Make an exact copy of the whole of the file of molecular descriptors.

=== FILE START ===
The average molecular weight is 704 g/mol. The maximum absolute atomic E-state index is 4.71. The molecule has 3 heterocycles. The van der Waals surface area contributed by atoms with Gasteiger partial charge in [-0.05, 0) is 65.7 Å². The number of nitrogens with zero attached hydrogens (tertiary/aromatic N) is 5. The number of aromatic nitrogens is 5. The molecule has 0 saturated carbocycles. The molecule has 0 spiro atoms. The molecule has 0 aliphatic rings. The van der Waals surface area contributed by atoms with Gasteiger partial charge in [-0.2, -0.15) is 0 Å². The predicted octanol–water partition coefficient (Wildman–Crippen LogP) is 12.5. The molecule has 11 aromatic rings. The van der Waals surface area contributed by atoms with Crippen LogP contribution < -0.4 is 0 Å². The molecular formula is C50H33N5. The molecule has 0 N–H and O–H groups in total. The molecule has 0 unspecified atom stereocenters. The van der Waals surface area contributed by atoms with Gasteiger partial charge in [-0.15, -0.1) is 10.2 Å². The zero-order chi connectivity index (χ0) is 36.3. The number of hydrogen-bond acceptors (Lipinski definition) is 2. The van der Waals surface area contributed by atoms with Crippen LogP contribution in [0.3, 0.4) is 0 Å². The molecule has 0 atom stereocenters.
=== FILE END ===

The average molecular weight is 704 g/mol. The maximum absolute atomic E-state index is 4.71. The molecule has 3 heterocycles. The van der Waals surface area contributed by atoms with Gasteiger partial charge in [-0.05, 0) is 65.7 Å². The number of nitrogens with zero attached hydrogens (tertiary/aromatic N) is 5. The number of aromatic nitrogens is 5. The molecule has 0 saturated carbocycles. The molecule has 0 spiro atoms. The molecule has 0 aliphatic rings. The van der Waals surface area contributed by atoms with Gasteiger partial charge in [-0.2, -0.15) is 0 Å². The predicted octanol–water partition coefficient (Wildman–Crippen LogP) is 12.5. The molecule has 11 aromatic rings. The van der Waals surface area contributed by atoms with Crippen LogP contribution < -0.4 is 0 Å². The molecular formula is C50H33N5. The molecule has 0 N–H and O–H groups in total. The molecule has 0 unspecified atom stereocenters. The van der Waals surface area contributed by atoms with Gasteiger partial charge in [-0.15, -0.1) is 10.2 Å². The zero-order chi connectivity index (χ0) is 36.3. The number of hydrogen-bond acceptors (Lipinski definition) is 2. The van der Waals surface area contributed by atoms with Crippen LogP contribution in [0.3, 0.4) is 0 Å². The molecule has 0 atom stereocenters.